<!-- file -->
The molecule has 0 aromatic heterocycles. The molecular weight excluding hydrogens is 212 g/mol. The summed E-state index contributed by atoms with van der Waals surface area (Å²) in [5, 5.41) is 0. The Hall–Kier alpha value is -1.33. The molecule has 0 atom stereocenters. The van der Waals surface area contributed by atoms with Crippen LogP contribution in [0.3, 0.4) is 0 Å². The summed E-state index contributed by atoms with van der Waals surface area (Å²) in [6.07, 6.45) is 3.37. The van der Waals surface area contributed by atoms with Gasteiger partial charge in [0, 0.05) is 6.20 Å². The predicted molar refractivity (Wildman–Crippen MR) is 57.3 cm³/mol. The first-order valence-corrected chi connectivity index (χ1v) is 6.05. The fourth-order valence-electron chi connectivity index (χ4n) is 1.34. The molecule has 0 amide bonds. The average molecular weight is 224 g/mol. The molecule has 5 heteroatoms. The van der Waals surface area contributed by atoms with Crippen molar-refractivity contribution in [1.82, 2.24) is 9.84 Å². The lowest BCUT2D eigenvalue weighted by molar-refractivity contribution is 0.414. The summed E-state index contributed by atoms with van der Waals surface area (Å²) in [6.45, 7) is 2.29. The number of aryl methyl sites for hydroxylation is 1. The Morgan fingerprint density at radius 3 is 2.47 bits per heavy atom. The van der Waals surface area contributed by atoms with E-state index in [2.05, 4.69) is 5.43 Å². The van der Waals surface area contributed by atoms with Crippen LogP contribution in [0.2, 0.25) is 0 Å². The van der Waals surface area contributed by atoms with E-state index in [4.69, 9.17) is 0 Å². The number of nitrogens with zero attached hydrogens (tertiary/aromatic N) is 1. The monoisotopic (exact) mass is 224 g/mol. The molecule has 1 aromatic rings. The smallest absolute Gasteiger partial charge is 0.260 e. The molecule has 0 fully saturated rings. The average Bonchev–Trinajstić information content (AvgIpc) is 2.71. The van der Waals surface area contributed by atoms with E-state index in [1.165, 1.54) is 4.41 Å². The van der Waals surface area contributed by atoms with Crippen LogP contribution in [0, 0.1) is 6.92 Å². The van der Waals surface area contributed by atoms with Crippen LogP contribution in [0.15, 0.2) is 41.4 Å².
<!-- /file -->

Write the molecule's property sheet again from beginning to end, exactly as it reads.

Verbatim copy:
The molecule has 0 aromatic heterocycles. The molecular weight excluding hydrogens is 212 g/mol. The summed E-state index contributed by atoms with van der Waals surface area (Å²) in [5, 5.41) is 0. The Hall–Kier alpha value is -1.33. The molecule has 0 atom stereocenters. The van der Waals surface area contributed by atoms with Crippen LogP contribution in [0.3, 0.4) is 0 Å². The summed E-state index contributed by atoms with van der Waals surface area (Å²) in [6.07, 6.45) is 3.37. The van der Waals surface area contributed by atoms with Gasteiger partial charge in [0, 0.05) is 6.20 Å². The predicted molar refractivity (Wildman–Crippen MR) is 57.3 cm³/mol. The first-order valence-corrected chi connectivity index (χ1v) is 6.05. The fourth-order valence-electron chi connectivity index (χ4n) is 1.34. The molecule has 0 amide bonds. The average molecular weight is 224 g/mol. The molecule has 5 heteroatoms. The van der Waals surface area contributed by atoms with Crippen molar-refractivity contribution in [1.82, 2.24) is 9.84 Å². The lowest BCUT2D eigenvalue weighted by molar-refractivity contribution is 0.414. The summed E-state index contributed by atoms with van der Waals surface area (Å²) in [6.45, 7) is 2.29. The number of aryl methyl sites for hydroxylation is 1. The Morgan fingerprint density at radius 3 is 2.47 bits per heavy atom. The van der Waals surface area contributed by atoms with E-state index in [2.05, 4.69) is 5.43 Å². The van der Waals surface area contributed by atoms with Crippen LogP contribution in [0.2, 0.25) is 0 Å². The van der Waals surface area contributed by atoms with E-state index in [4.69, 9.17) is 0 Å². The number of nitrogens with zero attached hydrogens (tertiary/aromatic N) is 1. The monoisotopic (exact) mass is 224 g/mol. The molecule has 1 aromatic rings. The smallest absolute Gasteiger partial charge is 0.260 e. The molecule has 0 fully saturated rings. The average Bonchev–Trinajstić information content (AvgIpc) is 2.71. The van der Waals surface area contributed by atoms with E-state index in [1.165, 1.54) is 4.41 Å². The van der Waals surface area contributed by atoms with Crippen LogP contribution in [0, 0.1) is 6.92 Å². The van der Waals surface area contributed by atoms with Crippen LogP contribution in [0.15, 0.2) is 41.4 Å².